Last Saturday, Eastern District of Virginia Judge Gerald Bruce Lee retired after 19 years of dedicated service on the court, which enjoys the well-deserved reputation as the “Rocket Docket” for its speedy resolution of civil litigation. Because the district needs all the court’s judges to discharge its constitutional responsibility to deliver justice, Virginia’s two senators, Mark Warner and Tim Kaine, both Democrats, must work cooperatively with President Trump and Rep. Bob Goodlatte, the senior Republican in the Virginia congressional delegation, to expeditiously fill Lee’s vacancy.
This spring, Lee informed President Trump that he would retire on Sept. 30. The jurist has resolved thousands of cases, including numerous high-profile suits. For example, he sentenced Ahmed Omar Abu Ali to 30 years in prison for plotting to kill former president George W. Bush. He ruled that the Washington Redskins name disparages Native Americans. He also urged the U.S. Sentencing Commission to reduce mandatory-minimum sentences for crack cocaine offenses, even as he imposed stiff sentences on repeat offenders. Lee also instituted many efforts to enhance diversity in the Eastern District, which is critical to justice in the federal courts.
On Aug. 25, Warner and Kaine announced that they were accepting applications to fill the vacancy. The senators asked an independent lawyers committee to review the applications and interview candidates. Warner and Kaine said they would then evaluate panel suggestions and recommend highly qualified individuals to Trump. Goodlatte has posted no similar announcement, but the representative did supply recommendations for the Western District of Virginia U.S. Attorney vacancy, which suggests he may tender analogous proposals for Lee’s vacancy. The senators and Goodlatte must submit multiple recommendations with reasons for their selections to Trump, so he will have flexibility to choose the best person.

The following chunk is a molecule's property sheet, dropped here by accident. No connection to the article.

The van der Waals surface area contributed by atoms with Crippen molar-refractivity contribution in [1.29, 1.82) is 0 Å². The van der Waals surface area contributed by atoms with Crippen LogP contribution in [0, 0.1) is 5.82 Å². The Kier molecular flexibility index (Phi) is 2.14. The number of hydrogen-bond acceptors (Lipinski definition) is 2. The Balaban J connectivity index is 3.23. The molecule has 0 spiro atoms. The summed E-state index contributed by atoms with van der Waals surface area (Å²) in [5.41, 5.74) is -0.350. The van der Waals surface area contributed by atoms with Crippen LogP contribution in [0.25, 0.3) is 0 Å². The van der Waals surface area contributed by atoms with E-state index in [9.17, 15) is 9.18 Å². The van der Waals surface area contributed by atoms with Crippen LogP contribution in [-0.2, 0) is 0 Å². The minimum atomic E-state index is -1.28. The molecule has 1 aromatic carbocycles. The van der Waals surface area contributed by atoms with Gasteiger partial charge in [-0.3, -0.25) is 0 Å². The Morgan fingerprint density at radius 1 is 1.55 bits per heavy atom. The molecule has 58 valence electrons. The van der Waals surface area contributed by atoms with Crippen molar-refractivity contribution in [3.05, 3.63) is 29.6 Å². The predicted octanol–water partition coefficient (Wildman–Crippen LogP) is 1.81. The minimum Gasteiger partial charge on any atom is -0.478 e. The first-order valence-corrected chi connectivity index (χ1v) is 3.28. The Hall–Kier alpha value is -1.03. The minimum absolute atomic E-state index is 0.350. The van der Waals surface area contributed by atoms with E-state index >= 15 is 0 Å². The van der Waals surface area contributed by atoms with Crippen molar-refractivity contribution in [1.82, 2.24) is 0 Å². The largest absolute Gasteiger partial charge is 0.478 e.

When the White House receives the suggestions, the Counsel’s Office should promptly analyze them, interview candidates and recommend names to the president. The White House should carefully consult the senators and Goodlatte and reach consensus soon on the strongest candidate. Once the Senate receives the nomination, Sen. Chuck Grassley (R-Iowa), the Judiciary Committee chairman, must promptly institute panel investigation, convene a hearing at which members rigorously question the nominee and conduct a discussion and vote. After panel approval, Senate Majority Leader Mitch McConnell (R-Ky.) should arrange a floor debate and vote.
Lee said when announcing his retirement, “For 25 years, I’ve sent people to jail on Fridays. It’s time to do something more.” It would be fitting to promptly fill his vacancy with a nominee who is as dedicated to the law and justice as the jurist.
Carl Tobias is the Williams Chair in Law at the University of Richmond.